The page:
The next step for protective clothing
A new robotic suit could be the future for personal protective equipment (PPE), according to the Japanese company that is at the forefront of developing the technology.
Robotic suits, or exoskeletons, are already used in a number of settings. In the military, for example, they are helping service men and women to carry heavy loads over longer distances. They have also had limited success in helping paralysed people to walk and move more easily.
Now, they could be ready to enter the emergency services and industrial worlds, and become an essential PPE component.
That is what ActiveLink thinks after the Panasonic-owned company demonstrated its PowerLoaders suit in Japan at the start of June.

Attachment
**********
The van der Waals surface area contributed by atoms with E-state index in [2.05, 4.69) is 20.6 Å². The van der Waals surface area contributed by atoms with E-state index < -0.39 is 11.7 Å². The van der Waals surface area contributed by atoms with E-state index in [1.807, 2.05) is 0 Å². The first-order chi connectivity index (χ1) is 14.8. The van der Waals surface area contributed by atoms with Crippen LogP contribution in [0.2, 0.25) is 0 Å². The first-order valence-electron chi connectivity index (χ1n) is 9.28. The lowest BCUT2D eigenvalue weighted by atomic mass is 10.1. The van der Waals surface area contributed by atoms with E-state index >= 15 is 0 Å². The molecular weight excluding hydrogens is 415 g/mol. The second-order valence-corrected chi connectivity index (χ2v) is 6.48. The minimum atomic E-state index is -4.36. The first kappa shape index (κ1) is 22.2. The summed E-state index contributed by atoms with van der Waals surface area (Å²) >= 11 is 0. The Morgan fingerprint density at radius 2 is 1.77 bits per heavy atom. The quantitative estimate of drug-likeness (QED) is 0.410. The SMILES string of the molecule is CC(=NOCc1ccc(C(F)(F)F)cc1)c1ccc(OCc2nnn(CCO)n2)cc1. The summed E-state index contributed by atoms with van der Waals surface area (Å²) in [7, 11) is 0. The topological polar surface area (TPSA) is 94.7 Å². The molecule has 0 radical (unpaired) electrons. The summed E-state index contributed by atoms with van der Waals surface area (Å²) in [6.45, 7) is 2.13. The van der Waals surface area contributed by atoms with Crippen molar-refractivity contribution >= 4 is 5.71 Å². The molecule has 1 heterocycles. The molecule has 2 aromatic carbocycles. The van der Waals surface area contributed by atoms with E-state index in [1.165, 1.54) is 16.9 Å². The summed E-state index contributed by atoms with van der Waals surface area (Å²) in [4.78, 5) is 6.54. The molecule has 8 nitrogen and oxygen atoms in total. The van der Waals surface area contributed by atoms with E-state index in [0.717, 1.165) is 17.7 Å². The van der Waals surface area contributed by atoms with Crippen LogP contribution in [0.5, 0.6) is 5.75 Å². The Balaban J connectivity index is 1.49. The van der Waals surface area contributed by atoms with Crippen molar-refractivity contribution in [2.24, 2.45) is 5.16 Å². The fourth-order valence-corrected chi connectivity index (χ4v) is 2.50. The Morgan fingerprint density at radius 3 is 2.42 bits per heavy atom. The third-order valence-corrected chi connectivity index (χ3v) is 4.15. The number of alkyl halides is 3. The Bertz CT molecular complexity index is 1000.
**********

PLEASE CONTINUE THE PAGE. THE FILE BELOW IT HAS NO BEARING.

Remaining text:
Most particularly, according to the president of the firm, it could help workers operate in areas with high levels of radiation or other contaminants. Items of protective clothing in such environments are extremely heavy, and rely on equally heavy electronic packs – known as PackBots. Hiromichi Fujimoto, from the company behind the technology, commented:
"Our powered suits could be used to assist and support remote-controlled robots in emergencies.
“Workers could wear the suits to carry PackBots to their deployment point and to work in low-radiation areas."
Spurred on by the conditions and tiring work that people at the devastated Fukushima plant in Japan are coping with – and with support from Mitsubishi Heavy Industries and Japan Atomic Power – the development of the powered suits is hoped to be ready for more stringent testing in 2017.
If that prototype is successful, Panasonic is expected to provide the manufacturing facilities and organise sales and support for the suits.